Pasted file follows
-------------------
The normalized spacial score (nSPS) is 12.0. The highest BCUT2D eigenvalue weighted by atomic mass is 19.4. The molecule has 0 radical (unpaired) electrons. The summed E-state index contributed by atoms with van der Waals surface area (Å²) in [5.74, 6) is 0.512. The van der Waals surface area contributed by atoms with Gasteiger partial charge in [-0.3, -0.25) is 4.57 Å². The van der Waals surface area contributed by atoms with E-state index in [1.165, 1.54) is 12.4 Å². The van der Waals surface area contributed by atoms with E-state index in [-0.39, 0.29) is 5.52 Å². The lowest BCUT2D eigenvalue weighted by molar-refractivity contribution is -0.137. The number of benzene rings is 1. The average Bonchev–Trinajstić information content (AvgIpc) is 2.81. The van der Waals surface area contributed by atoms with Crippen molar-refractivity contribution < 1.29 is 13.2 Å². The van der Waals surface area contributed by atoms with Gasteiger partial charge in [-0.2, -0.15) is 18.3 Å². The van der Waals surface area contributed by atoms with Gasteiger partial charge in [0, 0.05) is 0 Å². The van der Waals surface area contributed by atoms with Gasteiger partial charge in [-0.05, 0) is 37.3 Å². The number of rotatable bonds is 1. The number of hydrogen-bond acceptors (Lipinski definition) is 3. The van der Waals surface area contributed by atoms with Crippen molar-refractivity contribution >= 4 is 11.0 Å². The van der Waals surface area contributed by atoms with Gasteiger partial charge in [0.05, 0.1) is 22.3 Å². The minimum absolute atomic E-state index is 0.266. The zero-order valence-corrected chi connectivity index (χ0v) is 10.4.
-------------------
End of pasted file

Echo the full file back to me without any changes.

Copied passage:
The normalized spacial score (nSPS) is 12.0. The highest BCUT2D eigenvalue weighted by atomic mass is 19.4. The molecule has 0 radical (unpaired) electrons. The summed E-state index contributed by atoms with van der Waals surface area (Å²) in [5.74, 6) is 0.512. The van der Waals surface area contributed by atoms with Gasteiger partial charge in [-0.3, -0.25) is 4.57 Å². The van der Waals surface area contributed by atoms with E-state index in [1.165, 1.54) is 12.4 Å². The van der Waals surface area contributed by atoms with E-state index in [-0.39, 0.29) is 5.52 Å². The lowest BCUT2D eigenvalue weighted by molar-refractivity contribution is -0.137. The number of benzene rings is 1. The average Bonchev–Trinajstić information content (AvgIpc) is 2.81. The van der Waals surface area contributed by atoms with Crippen molar-refractivity contribution < 1.29 is 13.2 Å². The van der Waals surface area contributed by atoms with Gasteiger partial charge in [-0.2, -0.15) is 18.3 Å². The van der Waals surface area contributed by atoms with Gasteiger partial charge in [0, 0.05) is 0 Å². The van der Waals surface area contributed by atoms with Gasteiger partial charge in [-0.05, 0) is 37.3 Å². The number of rotatable bonds is 1. The number of hydrogen-bond acceptors (Lipinski definition) is 3. The van der Waals surface area contributed by atoms with Crippen molar-refractivity contribution >= 4 is 11.0 Å². The van der Waals surface area contributed by atoms with Gasteiger partial charge in [0.05, 0.1) is 22.3 Å². The minimum absolute atomic E-state index is 0.266. The zero-order valence-corrected chi connectivity index (χ0v) is 10.4.